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Looking for the Physical, Logical, and Computational Roots of the Mind

Paola Zizzi, Massimo Pregnolato


We discuss the modalities by which we humans should (and in fact, do) compute. That is, we investigate about the logical languages and the computational modes of human reasoning, and the corresponding physical interpretation. In this context, however, the classical world (physical, logical, and computational) does not seem sufficient to give a complete description of the Mind. In fact, the Mind accomplishes different tasks, where it exhibits, alternatively, both classical and quantum features. There are some novelties in two important issues: the long-standing debate on the mind-body relationship, and Turing’s question about a possible identification of the Mind with a computer. The introduction of a quantum metalanguage (QML) for the logic of reasoning is the most important feature to deal with both issues. As far as the first issue is considered, the QML is physically interpreted as a Dissipative Quantum Field Theory (DQFT) of the brain. The corresponding quantum object-language (QOL), which is the logic of reasoning, and is controlled by the QML, is physically interpreted as the Quantum Mechanics of qubits, that is, Quantum Computing (QC). Therefore, the Mind is both language and metalanguage, and the brain is its physical interpretation.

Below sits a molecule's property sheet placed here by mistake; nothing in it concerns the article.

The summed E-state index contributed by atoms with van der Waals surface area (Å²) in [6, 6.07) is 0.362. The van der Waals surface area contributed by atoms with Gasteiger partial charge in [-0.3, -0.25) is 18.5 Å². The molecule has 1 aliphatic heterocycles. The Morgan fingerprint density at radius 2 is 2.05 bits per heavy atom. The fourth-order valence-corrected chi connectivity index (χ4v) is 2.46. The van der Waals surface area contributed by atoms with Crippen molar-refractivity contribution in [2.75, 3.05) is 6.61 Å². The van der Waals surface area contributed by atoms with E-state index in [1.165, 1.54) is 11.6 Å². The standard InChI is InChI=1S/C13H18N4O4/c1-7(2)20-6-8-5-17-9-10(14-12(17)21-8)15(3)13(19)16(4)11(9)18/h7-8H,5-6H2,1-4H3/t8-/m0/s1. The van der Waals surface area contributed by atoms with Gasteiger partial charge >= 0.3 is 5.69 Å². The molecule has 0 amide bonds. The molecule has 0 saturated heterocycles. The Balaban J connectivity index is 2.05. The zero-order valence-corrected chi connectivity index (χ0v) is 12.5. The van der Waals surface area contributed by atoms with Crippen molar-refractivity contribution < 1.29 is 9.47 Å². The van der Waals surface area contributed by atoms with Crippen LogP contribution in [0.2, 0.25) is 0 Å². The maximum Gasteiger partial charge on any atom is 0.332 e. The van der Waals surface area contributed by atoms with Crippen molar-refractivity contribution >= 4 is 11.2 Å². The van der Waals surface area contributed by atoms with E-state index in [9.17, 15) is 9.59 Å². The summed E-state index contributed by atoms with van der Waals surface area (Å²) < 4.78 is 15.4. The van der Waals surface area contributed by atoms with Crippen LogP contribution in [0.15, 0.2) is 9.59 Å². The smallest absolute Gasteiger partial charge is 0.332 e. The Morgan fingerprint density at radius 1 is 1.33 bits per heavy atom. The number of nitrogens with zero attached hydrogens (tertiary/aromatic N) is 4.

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ISSN: 2153-8212